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66% of GOP Voters Think Most Top Republicans Don’t Want Trump to be President

Despite Donald Trump’s record turnout in this year’s primaries, most Republican voters are convinced that their party’s leaders don’t want him to get elected.

Sixty-six percent (66%) of Likely Republican Voters believe that most top GOP leaders do not want Trump to be elected president of the United States. A new Rasmussen Reports national telephone survey finds that just 20% think most Republican leaders do want their party’s likely nominee to win the White House. Fourteen percent (14%) are not sure. (To see survey question wording, click here.)

Sixty-two percent (62%) of GOP voters say it is bad for their party that top Republican leaders continue to criticize Trump. Only 15% feel that continuing criticism is good for the party, while 17% say it has no impact.

Still, 64% of Republicans think their party is likely to be unified after its national convention next month, although that includes only 22% who consider party unity Very Likely. Thirty-one percent (31%) say Republicans are unlikely to be unified following the convention, with six percent (6%) who say it’s Not At All Likely.

By comparison, late last month at the height of the Hillary Clinton-Bernie Sanders primary battle, 76% of Likely Democratic Voters said it’s likely their party will be unified after its national convention in July, with 41% who said it's Very Likely.

Among all likely voters, only 17% believe most top Republican leaders want Trump to be elected president. Sixty-six percent (66%) disagree, while another 17% are not sure. Just 17% of Democrats and 14% of voters not affiliated with either major party think most GOP leaders want to see their party’s presumptive nominee win the election.

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The survey of 1,000 Likely Voters was conducted on June 16 and 19, 2016 by Rasmussen Reports. The margin of sampling error is +/- 3 percentage points with a 95% level of confidence. Field work for all Rasmussen Reports surveys is conducted by Pulse Opinion Research, LLC. See methodology.

Only 27% of Republicans now believe the political attitudes of the party’s voters match up with those of party leaders.

Seventy-six percent (76%) of GOP voters say Republicans in Congress have lost touch with the party’s base. That’s the highest finding since we first asked this question just after Election Day in November 2008.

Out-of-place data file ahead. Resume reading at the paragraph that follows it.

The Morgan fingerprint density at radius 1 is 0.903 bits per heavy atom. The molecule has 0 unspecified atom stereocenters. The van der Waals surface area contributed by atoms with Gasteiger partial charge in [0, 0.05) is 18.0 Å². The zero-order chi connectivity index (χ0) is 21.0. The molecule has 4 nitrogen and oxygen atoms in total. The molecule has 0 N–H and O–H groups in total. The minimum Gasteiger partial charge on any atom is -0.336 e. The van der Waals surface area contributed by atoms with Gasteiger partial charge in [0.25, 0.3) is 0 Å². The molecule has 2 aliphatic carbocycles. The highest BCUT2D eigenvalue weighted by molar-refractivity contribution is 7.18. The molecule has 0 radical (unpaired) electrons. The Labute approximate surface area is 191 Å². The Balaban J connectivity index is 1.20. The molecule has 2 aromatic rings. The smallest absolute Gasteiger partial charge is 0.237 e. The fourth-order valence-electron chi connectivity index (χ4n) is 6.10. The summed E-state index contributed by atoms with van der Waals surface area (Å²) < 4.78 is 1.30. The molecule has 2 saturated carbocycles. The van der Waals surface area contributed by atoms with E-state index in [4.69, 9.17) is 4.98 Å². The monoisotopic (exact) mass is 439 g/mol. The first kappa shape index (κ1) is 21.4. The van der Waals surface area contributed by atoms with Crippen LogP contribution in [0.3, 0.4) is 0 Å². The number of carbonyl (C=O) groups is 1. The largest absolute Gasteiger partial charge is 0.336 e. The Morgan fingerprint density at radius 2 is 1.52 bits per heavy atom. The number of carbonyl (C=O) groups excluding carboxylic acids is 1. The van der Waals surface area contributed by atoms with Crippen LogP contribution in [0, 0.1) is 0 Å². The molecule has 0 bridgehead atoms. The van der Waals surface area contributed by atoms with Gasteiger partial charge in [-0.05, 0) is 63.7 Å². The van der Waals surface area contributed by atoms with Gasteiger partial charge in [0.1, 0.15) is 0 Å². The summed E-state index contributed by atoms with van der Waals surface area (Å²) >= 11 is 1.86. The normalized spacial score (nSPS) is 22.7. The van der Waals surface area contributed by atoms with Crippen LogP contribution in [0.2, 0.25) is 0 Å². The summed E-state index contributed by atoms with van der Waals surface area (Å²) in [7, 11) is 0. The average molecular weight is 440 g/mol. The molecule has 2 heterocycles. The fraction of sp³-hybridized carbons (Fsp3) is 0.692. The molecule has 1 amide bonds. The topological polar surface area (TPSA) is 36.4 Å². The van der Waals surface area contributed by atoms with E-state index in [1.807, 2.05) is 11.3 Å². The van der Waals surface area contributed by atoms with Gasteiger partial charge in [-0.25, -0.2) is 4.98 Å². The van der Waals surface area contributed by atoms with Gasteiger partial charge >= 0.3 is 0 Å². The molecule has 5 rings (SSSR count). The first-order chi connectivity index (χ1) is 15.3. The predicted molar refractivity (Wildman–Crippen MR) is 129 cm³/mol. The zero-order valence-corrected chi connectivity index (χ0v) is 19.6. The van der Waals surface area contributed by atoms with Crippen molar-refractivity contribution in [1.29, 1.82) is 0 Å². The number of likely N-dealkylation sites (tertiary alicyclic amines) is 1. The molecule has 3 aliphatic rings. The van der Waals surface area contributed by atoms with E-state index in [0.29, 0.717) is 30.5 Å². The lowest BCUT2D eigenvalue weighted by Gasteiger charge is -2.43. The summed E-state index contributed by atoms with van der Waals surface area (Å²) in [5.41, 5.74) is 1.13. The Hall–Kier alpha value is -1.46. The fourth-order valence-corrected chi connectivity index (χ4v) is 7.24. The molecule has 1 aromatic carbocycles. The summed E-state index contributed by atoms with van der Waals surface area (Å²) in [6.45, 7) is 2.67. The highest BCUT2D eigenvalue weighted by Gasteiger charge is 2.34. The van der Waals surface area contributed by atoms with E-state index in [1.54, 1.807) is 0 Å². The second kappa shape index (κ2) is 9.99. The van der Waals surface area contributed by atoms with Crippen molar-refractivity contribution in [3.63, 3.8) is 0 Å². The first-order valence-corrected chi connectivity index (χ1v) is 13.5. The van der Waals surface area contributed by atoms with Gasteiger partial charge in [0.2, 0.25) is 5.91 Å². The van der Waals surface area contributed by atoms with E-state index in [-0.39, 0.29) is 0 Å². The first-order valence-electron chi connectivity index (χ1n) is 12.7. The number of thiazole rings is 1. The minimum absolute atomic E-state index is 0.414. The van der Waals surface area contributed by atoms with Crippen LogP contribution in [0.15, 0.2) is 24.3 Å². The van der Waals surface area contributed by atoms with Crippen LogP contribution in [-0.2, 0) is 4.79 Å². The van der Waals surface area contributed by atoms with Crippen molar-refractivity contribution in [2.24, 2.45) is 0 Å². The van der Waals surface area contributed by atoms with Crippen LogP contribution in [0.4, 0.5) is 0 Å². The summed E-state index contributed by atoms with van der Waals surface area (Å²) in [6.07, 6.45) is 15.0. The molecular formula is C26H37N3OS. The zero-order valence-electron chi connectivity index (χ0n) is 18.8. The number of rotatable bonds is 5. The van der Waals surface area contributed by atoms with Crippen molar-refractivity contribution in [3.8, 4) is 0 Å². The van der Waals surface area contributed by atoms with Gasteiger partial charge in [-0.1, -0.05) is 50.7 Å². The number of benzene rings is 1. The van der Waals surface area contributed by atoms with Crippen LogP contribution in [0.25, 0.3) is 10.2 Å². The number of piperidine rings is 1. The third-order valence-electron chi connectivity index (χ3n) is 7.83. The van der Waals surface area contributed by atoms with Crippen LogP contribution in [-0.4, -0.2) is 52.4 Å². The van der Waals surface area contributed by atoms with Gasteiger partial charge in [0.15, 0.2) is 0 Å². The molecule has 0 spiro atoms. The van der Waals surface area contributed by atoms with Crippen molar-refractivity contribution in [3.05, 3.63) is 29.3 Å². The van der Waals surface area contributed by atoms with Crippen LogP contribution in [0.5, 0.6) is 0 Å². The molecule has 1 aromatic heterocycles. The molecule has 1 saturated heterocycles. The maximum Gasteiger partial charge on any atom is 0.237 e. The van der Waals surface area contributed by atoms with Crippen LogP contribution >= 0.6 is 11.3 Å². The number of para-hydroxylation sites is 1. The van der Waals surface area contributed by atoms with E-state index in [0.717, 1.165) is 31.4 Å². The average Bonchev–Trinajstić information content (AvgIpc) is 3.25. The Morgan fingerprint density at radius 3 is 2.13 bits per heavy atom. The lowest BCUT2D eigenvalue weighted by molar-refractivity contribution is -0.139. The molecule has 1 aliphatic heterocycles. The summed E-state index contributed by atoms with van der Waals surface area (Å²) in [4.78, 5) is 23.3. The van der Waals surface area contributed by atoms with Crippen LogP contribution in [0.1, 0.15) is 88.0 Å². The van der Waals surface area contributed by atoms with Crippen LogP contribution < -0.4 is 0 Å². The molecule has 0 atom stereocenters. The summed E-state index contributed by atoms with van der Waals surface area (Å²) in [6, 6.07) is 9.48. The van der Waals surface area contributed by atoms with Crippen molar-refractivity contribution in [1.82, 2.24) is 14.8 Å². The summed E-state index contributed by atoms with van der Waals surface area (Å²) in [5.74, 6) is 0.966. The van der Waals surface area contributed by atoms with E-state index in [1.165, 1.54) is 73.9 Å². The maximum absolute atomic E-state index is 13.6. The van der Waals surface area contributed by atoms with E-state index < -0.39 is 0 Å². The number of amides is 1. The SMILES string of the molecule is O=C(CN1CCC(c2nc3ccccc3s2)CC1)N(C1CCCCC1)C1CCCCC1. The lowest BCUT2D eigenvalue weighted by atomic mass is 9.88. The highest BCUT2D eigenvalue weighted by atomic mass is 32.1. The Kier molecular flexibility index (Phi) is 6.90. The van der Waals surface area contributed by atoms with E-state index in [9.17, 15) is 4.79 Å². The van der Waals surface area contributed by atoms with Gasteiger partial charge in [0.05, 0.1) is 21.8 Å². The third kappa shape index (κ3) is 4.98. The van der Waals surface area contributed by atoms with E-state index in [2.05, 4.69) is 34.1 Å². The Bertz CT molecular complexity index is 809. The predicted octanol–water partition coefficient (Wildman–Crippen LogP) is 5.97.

Twenty-six percent (26%) of all likely voters think it is good for the GOP that the party’s top leaders continue to criticize the likely presidential nominee. Fifty percent (50%) see that criticism as bad instead, while 15% say it has no impact.

Thirty-eight percent (38%) of Democrats consider the intraparty criticism a good thing, a view shared by 24% of unaffiliated voters. Fifty-one percent (51%) of unaffiliateds think the criticism of Trump by top Republican leaders is bad for the GOP, and 38% of Democrats agree.

Voters are evenly divided when asked if the Republican Party will be unified after next month’s convention: 46% consider unity likely; 45% do not. This includes only 14% who say Republicans are Very Likely to be unified and 11% who say it’s Not At All Likely.

Most Democrats (58%) think GOP party unity is unlikely.

Among voters who believe most top Republicans do not want Trump to be president, just 41% feel party unity is likely following the convention, with only nine percent (9%) who see it as Very Likely.

Although Trump has the necessary number of delegates from his state primary victories to win the GOP nomination at the convention, some in the party including 2012 presidential nominee Mitt Romney continue to push for rules changes that would allow those delegates to vote for another candidate. Just 24% of Republican voters, however, think the delegates at the convention should choose the nominee by voting for whomever they want.

Many have been wondering what House Speaker Paul Ryan is up to. The most powerful congressional Republican has been highly critical of Trump but at the same time has reiterated his support for the nominee.

In early May, 47% of GOP voters said the Republican Party should be more like Trump than like Ryan. Thirty-two percent (32%) disagreed and said the GOP should be more like Ryan. Seventeen percent (17%) opted for neither.

With Trump under increasing criticism from leaders in his own party, Clinton has moved to a five-point lead in Rasmussen Reports’ latest weekly White House Watch survey. We will update those findings tomorrow morning at 8:30 Eastern.

Both Trump and Clinton earn high unfavorables among all likely voters. But Democrats like their candidate more than Republicans do. Seventy-four percent (74%) of Democrats view Clinton favorably, including 44% who regard her Very Favorably. Among Republicans, 67% have a favorable opinion of Trump, but that includes just 32% with a Very Favorable one.

Additional information from this survey and a full demographic breakdown are available to Platinum Members only.

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The survey of 1,000 Likely Voters was conducted on June 16 and 19, 2016 by Rasmussen Reports. The margin of sampling error is +/- 3 percentage points with a 95% level of confidence. Field work for all Rasmussen Reports surveys is conducted by Pulse Opinion Research, LLC. See methodology.

Rasmussen Reports is a media company specializing in the collection, publication and distribution of public opinion information.

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